I don’t regret not going into civil engineering now as I ended up liking EECE, but my desire to help women in STEM grew. I began volunteering with NGOs like the Institute of Electrical and Electronics Engineers (IEEE), which supports all engineers worldwide. Part of it is an affinity group called Women in Engineering, for which I have served as treasurer for five years and secretary for two. The primary objective of IEEE’s Women in Engineering affinity group is to encourage women to study engineering and remain in the profession, as many women migrate to other disciplines when faced with barriers. And these obstacles can arise from within. As a woman, I had, and occasionally still experience, to be honest, impostor syndrome, during which I do not feel competent enough get the work done, yet I always look back and feel as though I was worried for nothing. I further sense that people value my inputs more than I do myself. I believe that my field being male-dominated plays a role. Indeed, when you follow a male-dominated field, you find that there are specific standards you must adhere to in order to be considered a leader. In my case, according to UNESCO, women make up only 29% of those working in science research and development worldwide.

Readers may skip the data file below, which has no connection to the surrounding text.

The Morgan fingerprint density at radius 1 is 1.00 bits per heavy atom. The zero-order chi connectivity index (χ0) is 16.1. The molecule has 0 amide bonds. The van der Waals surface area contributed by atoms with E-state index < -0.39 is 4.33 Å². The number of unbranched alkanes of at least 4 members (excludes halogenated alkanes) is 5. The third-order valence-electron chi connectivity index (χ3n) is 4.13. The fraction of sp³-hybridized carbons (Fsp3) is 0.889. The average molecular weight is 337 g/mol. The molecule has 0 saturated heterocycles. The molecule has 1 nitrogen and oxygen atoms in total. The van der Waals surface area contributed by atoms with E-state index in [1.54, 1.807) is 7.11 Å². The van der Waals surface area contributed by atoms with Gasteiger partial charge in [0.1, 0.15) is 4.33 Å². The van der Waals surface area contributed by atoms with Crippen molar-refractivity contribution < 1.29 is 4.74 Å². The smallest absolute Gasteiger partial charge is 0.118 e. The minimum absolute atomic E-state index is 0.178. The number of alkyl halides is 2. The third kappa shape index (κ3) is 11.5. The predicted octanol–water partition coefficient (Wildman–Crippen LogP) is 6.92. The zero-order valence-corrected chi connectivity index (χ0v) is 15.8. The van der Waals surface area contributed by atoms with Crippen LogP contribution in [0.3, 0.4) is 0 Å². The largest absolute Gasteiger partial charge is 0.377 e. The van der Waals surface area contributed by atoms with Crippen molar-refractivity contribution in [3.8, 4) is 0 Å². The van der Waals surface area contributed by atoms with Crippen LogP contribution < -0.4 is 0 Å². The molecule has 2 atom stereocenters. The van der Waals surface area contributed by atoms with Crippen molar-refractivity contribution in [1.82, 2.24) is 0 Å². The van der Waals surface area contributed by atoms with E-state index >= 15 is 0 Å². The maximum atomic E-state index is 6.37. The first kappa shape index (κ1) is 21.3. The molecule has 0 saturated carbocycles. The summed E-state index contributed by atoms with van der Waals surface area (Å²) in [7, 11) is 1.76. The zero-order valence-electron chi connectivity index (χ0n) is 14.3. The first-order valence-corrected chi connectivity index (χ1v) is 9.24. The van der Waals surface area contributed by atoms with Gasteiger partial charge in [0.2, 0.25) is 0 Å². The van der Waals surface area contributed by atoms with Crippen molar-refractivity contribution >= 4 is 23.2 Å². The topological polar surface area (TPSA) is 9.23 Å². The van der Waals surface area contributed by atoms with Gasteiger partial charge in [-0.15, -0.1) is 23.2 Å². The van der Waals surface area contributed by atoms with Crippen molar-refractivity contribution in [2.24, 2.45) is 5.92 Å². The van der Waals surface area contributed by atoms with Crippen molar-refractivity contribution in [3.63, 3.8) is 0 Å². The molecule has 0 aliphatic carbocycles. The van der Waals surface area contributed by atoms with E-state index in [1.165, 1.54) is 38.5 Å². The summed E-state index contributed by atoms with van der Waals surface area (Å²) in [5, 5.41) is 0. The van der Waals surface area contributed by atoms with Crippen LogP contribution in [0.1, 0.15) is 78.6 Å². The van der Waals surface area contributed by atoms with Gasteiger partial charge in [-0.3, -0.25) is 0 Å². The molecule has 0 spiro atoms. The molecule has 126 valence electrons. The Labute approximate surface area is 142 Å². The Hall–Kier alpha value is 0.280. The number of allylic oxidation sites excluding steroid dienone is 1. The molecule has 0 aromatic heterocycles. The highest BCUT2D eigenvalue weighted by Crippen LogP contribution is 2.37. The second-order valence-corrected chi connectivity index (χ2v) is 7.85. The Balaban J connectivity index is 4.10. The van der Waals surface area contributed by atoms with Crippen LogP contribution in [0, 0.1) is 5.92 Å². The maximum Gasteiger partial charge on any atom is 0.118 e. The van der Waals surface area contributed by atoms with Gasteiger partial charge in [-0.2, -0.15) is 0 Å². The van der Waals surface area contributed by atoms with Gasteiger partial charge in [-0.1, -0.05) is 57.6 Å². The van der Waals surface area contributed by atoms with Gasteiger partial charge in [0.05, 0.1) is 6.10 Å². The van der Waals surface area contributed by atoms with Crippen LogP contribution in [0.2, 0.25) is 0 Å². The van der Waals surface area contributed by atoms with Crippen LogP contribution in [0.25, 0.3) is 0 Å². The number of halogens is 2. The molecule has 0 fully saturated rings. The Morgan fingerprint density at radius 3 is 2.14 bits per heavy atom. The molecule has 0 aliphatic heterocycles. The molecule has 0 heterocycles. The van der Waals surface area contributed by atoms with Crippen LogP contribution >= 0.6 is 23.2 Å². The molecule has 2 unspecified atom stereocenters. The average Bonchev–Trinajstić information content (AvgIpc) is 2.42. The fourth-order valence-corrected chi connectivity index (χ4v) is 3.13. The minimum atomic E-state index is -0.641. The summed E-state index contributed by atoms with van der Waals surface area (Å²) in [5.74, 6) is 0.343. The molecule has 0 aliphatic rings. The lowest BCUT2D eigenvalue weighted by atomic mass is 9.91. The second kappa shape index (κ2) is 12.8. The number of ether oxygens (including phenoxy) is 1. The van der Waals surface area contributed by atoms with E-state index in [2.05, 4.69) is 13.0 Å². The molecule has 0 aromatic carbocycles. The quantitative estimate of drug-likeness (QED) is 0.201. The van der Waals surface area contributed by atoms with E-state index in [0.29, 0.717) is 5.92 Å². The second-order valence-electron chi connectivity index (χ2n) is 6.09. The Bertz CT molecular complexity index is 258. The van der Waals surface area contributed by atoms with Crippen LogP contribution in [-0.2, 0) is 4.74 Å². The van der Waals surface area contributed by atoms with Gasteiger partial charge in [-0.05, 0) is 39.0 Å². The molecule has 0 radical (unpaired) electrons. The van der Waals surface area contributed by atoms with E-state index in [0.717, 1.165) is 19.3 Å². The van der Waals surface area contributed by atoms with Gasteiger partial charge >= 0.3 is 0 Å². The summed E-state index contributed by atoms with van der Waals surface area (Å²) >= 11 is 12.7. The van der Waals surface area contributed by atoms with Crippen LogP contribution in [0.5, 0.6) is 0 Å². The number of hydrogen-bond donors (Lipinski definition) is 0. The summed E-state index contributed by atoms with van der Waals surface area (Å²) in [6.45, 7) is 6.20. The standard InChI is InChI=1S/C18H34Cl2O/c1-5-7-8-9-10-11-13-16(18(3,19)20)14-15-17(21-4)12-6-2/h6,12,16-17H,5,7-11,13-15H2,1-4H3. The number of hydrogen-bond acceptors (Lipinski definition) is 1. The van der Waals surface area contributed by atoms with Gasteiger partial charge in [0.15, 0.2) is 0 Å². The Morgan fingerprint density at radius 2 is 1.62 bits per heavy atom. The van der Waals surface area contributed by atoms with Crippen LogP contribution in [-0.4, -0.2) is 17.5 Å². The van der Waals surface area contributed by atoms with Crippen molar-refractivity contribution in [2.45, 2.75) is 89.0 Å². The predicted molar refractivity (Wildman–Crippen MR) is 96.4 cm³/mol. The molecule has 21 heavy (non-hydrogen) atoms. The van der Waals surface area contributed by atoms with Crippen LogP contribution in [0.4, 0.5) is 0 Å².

I was volunteering with no prior knowledge of how NGOs operate or what skills I would need in that setting. So, I decided to fill this gap by participating in MEPI’s Leadership Development Fellowship. Throughout the program, I attended courses by Duke University and a research institute in Tunisia about leadership, civic engagement, social entrepreneurship, and social inclusion, which I especially found interesting. I was aware of the necessity of involving women in engineering, but I had not considered, for example, those from rural regions, those with physical disabilities, etc. Hence, I learnt how to help support these minority communities. There were also some lectures on how to establish partnerships with NGOs. I am a member of Arab Women in Computing, which has the same goal but is more focused on the Arab world. These lectures made me think about how different organizations that operate independently could make a greater impact if they joined forces.

From being a student to becoming a lecturer, has the number of women in engineering classrooms today, interested in a career in STEM, and more specifically machine learning, evolved?